I know what housing insecurity is like. Rising prices are not good news

Suzanne Moore
I know what housing insecurity is like. Rising prices are not good news. Entire generations will struggle to be able to afford their own property – the market has failed them

Leaflets pile up on my doormat from estate agents. “For sale” signs are erected outside houses on my street. Tarpaulins covering exposed loft conversions blow in the wind. The signs are clear: people are looking for property in my area. I didn’t need a Daily Mail headline to shout at me: “House prices surging in EVERY region.”

In the UK, the value of life is measured in house prices, for those lucky enough to own one. To see house-price rises (especially those worth more than £900,000) as a cheery fact is to lack awareness. Rising prices are excluding entire generations from the housing market. See that housing ladder you climbed? Well, here’s the snake.

Never mind the subprime crash, the market cannot meet our needs at all

There’s a perversity to the way we compartmentalise issues around property, as if problems are not interconnected. We talk of selfish boomers who bought a house for a fiver, and yet we know that the average wage cannot secure mortgages in some of the UK’s largest cities. We talk of the bedroom tax, council tax, inheritance tax, capital gains and stamp duty as the only possibilities of levelling things out. However, there is a complete absence of understanding about how generations interact. The average purchase now is supposed to be an investment, a pension and even funding for future care. Given the current market, my generation even has to tap into the value of their home to provide deposits for their children.

More young adults have to live with their parents for longer, and as a result are having their independence taken away. Some of our children may even have to move away from the places they were born, to escape the precarious rental market.

I know exactly what it is like to feel insecure. At one point I was in a one-room squat with a baby. Paradoxically, the empty place I was staying in belonged to the council’s homeless persons unit, and when it threw me out it still had an obligation to rehouse me as it was making me homeless. A Kafkaesque eternity was spent, with my child, sitting in offices arguing with housing officials at the local council. Eventually I got a council flat. Paradise. Later a scheme was introduced that provided me with the deposit for a shared-ownership property. Thus I ascended the magical ladder. I can’t stand people my age talking about property prices as if they were some kind of expert trader – we were just there at the right time.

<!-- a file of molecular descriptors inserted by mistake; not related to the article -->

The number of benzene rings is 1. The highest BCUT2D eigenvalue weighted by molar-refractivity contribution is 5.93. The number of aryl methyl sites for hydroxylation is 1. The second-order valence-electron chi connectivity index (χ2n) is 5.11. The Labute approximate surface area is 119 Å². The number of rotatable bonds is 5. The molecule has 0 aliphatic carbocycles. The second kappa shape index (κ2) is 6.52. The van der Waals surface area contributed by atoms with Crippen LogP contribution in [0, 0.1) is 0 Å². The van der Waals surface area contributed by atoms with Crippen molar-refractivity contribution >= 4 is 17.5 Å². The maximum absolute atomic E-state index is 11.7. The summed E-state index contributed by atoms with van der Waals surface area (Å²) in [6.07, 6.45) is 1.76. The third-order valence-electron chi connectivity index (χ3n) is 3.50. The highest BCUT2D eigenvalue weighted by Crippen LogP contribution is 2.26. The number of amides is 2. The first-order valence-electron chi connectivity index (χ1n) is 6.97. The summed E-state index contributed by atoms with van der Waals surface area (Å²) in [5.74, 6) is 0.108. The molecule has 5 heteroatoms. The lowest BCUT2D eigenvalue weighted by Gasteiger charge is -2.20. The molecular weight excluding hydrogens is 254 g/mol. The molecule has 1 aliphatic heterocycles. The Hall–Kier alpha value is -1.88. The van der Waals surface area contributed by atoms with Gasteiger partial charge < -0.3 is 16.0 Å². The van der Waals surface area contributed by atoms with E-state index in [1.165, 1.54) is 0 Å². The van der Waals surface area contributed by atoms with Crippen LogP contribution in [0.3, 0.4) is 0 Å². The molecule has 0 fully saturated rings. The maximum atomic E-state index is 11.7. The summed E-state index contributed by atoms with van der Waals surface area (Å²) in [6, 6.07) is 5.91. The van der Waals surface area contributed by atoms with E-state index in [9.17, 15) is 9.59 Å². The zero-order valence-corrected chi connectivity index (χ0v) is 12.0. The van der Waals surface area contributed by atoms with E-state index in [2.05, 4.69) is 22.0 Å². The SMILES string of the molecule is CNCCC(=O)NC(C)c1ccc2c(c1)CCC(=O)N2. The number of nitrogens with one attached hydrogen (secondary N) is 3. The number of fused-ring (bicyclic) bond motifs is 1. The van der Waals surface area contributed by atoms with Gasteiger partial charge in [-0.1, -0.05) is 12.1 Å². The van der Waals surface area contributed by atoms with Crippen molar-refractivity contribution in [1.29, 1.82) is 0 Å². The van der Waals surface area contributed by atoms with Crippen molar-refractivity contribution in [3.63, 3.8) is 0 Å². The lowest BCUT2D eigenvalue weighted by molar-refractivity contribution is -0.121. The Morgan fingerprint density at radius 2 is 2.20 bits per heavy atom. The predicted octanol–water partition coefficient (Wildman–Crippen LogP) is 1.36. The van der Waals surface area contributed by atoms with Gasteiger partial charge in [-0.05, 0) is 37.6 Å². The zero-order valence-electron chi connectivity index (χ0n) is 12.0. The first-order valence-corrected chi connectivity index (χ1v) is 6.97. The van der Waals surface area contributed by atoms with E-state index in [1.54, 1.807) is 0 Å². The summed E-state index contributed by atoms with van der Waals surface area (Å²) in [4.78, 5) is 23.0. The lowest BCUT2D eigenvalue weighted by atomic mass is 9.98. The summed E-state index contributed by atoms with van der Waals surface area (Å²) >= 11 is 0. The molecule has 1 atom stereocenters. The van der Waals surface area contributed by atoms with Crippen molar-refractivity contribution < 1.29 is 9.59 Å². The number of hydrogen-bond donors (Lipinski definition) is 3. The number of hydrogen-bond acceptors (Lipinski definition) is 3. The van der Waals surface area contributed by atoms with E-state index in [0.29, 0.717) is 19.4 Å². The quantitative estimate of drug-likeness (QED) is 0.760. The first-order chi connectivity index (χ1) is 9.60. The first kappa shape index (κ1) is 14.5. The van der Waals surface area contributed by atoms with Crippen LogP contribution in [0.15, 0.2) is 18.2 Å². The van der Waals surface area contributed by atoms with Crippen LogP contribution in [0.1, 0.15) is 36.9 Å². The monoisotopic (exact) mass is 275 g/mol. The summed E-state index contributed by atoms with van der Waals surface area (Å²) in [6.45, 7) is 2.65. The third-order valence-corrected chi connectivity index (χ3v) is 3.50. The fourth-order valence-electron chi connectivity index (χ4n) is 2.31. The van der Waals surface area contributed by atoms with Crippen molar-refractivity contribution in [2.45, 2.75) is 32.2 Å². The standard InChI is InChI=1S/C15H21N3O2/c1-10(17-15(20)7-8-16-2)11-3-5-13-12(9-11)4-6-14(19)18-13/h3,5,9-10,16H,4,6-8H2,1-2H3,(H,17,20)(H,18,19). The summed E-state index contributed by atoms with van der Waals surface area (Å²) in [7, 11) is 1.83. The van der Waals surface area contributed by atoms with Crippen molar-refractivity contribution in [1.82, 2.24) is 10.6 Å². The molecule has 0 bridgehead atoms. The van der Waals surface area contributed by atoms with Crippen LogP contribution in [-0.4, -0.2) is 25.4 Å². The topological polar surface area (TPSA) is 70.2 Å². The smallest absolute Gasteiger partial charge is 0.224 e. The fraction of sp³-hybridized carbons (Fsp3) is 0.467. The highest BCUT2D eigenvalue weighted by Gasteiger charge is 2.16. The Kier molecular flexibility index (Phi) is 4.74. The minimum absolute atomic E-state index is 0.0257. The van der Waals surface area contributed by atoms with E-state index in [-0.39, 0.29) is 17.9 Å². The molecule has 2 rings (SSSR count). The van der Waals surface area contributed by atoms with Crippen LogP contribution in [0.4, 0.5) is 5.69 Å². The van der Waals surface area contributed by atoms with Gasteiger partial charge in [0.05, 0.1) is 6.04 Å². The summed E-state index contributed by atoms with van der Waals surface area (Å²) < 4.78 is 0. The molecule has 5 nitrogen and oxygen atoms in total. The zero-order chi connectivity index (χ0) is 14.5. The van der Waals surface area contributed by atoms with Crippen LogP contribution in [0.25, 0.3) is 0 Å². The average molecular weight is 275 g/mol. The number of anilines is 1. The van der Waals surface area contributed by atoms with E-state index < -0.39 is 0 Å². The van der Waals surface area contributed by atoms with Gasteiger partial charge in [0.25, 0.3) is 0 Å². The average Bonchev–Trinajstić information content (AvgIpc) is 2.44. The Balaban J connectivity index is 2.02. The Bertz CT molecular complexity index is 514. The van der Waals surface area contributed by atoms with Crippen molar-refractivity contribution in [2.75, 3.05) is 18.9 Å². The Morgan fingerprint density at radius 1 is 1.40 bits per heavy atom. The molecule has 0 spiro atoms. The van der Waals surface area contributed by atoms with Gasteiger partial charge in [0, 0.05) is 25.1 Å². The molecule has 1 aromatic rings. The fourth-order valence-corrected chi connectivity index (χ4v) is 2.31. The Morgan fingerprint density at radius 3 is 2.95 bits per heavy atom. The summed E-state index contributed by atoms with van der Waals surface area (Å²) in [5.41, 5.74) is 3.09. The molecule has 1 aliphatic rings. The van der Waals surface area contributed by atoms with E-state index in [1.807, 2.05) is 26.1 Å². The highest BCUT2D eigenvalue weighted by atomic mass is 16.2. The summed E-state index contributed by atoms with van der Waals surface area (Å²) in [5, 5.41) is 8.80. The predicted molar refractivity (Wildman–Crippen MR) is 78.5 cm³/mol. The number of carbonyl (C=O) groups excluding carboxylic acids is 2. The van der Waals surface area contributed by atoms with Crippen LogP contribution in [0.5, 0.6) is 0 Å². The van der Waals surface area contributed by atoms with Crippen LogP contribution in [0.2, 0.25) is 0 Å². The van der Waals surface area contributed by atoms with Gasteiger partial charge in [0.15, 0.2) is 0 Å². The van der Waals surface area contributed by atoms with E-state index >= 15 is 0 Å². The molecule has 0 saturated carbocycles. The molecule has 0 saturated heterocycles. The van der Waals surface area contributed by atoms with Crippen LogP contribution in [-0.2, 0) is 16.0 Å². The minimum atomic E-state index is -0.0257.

Am I a child of Thatcher? Aren’t we all? I often wonder, because the obsession with property that underpins our entire discourse comes from her. Both Margaret Thatcher and Michael Heseltine were heavily invested in John Rawls’s idea that the ownership of private property would redistribute both capital and social assets. This, we can now see, is absolutely not true.

Related: Britain has a housing crisis: First Homes is just a comfort blanket | Polly Neate

Never mind the subprime crash, the market cannot meet our needs at all. Not enough houses are being built and the ones that are cause unease. Even the Daily Mail reports that new flats in Canary Wharf, studios, the size of tube carriages, will have a monthly rent starting at £2,100 (triple the average price). But worry not, they come with communal areas and wine bars.

Who would cheer this kind of insanity on? The surge in house prices could only be good news if I had no children; or, indeed, if there was no such thing as society and I never had to leave my house and see how bad things really were.

• Suzanne Moore is a Guardian columnist